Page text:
This is the Well Tempered Chronicles, a behind the scenes look at the development and continued life of my tuner for the iPhone and iPad, Well Tempered.

Well Tempered 1.0

I wrote the first version of my chromatic tuner, Well Tempered, back in january 2009 when I was between jobs because of a non-compete clause in the contract from my old job. In my old job I had got to spend some time with the iPhoneOS betas, and when my boss decided there was no market for that, I continued in my spare time.

The choice of working on a tuner that specilaized in different temperaments came from my research on the topic while I was preparing to do a PhD in Medialogy at Aalborg University back in 2005. The funding for the PhD never came through, and I left to become an IT consultant.

My background for wanting to do a PhD in Medialogy was that even while I studied for my Cand. Scient in computer science at the University of Oslo, I devoted a whole lot of time to my music. I had started playing around the same time I started programming, around the age of 7, and the two had always competed for my attention. I always wanted to become an engineer, except for when I wanted to become a composer. So in the end I did one year of composition, a 5 year Cand Scient in Computer Science, and a 5 years diploma in recorder playing.

But lets forward back to 2009 again. iPhoneOS 2.0 had been out for a little while, and I wanted to apply my skills and data collection I had done during my research in 2005-2006. The OS contained the C-oriented audio framework AudioQueue, and I would use this to make a pitch fork that I could make different sounds with in the precise frequencies that were needed for tuning scales in different temperaments.

Although many users later asked for a tuner that would listen to a tone and then tell how sharp or flat it was, I really felt that having a reference tone to tune after was far more precise, so this is where I chose to focus. Working with musicians that played in other settings than the chamber music I was used to, or musicians that played instruments with other tone qualities than the harpsichord and recorder at my disposal, I explored different sounds to include with the pitch pipe that would suit tuning different instruments better.

User interface wasn’t something I knew much about, and honestly, the App Store was a mishmash of different UI attempts. I was very fascinated about Core Animation, and was delighted that I could make it look like I rolled and unrolled a parchment scroll, that I would use to display a description of the chosen temperament. Temperaments were chosen in a picker view. The name sounded like the obvious choice, but alas, the experience of choosing a temperament was not great. And the rest were buttons, labels and textfields, on the background of a baroque painting that I’d blur a bit here and there to match the background better.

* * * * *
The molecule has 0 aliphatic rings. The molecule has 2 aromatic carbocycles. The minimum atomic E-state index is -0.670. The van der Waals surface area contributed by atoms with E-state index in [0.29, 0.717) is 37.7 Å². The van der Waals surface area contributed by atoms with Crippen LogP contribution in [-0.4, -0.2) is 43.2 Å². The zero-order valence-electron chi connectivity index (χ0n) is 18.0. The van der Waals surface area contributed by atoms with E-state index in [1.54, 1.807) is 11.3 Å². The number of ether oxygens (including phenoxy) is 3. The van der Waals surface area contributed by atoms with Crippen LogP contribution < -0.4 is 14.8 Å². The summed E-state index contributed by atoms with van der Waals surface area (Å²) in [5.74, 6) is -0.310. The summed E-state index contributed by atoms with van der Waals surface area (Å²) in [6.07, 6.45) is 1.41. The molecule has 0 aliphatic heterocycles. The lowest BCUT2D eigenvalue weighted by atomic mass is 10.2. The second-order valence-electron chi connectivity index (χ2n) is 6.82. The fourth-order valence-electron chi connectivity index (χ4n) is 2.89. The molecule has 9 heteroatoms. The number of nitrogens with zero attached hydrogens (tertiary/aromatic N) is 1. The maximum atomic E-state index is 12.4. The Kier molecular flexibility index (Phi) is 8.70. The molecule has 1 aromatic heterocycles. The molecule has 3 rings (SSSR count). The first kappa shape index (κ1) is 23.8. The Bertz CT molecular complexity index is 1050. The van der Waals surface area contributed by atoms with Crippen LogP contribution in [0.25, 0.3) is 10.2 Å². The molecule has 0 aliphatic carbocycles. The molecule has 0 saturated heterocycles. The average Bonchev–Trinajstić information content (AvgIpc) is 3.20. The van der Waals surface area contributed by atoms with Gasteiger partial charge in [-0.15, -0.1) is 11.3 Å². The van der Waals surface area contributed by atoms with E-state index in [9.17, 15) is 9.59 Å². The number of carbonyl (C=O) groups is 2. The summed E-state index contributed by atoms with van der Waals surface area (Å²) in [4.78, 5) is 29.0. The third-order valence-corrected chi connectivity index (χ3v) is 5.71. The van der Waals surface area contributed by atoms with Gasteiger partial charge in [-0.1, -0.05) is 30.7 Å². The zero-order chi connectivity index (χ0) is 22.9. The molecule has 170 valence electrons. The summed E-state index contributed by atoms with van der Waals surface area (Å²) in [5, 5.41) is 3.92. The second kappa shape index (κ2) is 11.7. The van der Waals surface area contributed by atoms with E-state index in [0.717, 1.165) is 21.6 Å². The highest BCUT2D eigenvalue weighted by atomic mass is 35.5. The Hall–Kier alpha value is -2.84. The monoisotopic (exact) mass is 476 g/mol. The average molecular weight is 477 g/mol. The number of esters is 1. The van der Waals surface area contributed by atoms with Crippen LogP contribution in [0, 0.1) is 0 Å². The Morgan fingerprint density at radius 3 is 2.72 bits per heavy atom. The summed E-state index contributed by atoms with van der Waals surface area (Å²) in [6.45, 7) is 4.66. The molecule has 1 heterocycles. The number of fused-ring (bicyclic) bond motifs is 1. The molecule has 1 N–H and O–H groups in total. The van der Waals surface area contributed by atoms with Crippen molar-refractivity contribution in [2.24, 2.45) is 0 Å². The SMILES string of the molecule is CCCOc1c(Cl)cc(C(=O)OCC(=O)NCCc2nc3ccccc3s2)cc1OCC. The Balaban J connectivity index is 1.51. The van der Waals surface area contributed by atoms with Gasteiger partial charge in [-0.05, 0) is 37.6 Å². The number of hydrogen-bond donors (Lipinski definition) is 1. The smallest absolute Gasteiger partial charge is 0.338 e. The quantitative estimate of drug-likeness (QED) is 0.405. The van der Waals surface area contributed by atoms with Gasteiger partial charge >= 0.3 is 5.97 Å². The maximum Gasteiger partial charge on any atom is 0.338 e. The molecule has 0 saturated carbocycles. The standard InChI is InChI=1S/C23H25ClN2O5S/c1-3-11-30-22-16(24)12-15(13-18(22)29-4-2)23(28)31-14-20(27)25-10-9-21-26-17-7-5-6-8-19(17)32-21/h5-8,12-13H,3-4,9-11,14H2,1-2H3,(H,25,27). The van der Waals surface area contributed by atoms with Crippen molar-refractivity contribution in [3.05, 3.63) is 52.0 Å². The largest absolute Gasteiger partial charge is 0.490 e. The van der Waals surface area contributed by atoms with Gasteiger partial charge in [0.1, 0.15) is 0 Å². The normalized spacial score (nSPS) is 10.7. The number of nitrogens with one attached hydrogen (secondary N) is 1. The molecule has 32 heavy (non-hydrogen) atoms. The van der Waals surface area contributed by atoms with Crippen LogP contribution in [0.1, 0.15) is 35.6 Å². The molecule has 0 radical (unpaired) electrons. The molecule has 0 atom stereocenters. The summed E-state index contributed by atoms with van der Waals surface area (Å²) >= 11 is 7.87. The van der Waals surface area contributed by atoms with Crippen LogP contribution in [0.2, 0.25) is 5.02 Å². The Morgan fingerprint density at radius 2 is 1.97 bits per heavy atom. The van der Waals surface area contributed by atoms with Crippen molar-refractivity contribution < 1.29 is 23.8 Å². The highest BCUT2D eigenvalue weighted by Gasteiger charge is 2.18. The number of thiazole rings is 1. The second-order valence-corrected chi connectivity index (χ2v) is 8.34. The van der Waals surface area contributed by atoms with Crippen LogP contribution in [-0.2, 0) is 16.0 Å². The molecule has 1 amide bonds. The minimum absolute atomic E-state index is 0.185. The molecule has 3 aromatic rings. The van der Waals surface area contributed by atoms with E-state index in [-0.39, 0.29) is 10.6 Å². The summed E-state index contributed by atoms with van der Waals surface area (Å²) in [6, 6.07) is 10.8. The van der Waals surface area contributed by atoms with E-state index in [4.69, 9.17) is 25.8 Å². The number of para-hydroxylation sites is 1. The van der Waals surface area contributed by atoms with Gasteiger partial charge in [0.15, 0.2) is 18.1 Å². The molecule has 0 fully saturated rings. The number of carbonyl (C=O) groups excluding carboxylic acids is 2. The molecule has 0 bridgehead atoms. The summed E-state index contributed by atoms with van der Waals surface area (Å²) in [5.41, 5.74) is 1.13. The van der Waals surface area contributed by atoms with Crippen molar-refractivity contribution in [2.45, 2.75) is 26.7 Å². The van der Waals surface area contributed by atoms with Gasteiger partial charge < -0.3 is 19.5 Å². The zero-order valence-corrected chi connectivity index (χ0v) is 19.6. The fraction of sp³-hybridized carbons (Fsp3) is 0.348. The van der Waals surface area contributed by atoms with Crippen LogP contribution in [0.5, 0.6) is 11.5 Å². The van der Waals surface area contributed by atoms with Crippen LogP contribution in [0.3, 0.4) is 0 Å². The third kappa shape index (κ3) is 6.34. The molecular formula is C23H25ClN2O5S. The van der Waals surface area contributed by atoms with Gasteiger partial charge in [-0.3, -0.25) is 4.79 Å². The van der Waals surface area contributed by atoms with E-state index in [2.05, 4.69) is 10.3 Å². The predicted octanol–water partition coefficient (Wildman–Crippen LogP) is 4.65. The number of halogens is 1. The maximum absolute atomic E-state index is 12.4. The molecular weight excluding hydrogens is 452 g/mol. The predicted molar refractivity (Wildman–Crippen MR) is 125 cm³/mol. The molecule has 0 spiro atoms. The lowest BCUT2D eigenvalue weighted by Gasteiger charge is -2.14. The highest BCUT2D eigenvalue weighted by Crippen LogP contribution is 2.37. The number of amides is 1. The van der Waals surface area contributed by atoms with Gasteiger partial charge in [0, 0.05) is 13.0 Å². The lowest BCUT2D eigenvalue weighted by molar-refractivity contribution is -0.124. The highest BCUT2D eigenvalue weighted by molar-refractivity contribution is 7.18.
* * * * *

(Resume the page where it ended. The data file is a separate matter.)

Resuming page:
All in all development was done in less than a week, and I was excited to see how life in the app store would be.

Back in 2009, not many people had an iPhone. I soon discovered that my target audience, musicians playing early music instruments, didn’t have an iPhone, seeing it as an interesting but oh so expensive device that was outside their budget. So sales were always slow.

While working on bug fixes and adding temperaments, I had two main requests: adding a tuner that would tune by sound and display if the played tone was too flat or too sharp, and keeping compability. When I would update to requiring iPhoneOS 2.2.1, people who had not upgraded would complain. I don’t remember exactly why, but there was a lot of resistance to upgrading back then. So it was radical for me to scrap compability with iPhoneOS 2.x when I released Well Tempered version 1.3, the last version of the 1.x series. But nothing too radical, though, I would still keep compability with the original iPhone.

Marketingwise, I had totally misunderstood the deal with Apple. It was my impression that the 30% cut of the sales that Apple would take included marketing. I clearly remember Scott Forstall saying that in the videos. I could be mistaken, I will admit I have not gone and looked it up to have a reference for you. So I did very little marketing outside the app store, and so my quirky-looking, under-marketed tuner intended for early music players who couldn’t afford the iPhone did rather poorly in the app store, probably selling around 300-400 copies from early 2009 to mid 2015.

While the first version of Well Tempered didn’t sell much, I still consider it a success, since the people that did buy it spent an average of almost 15 minutes when they did use it. And while I have bought many tuners since, I always ended up using it myself. So in terms of scatching my own itch, it was absolutely a success.

Come back for installment two of the Well Tempered behind-the-scenes story.

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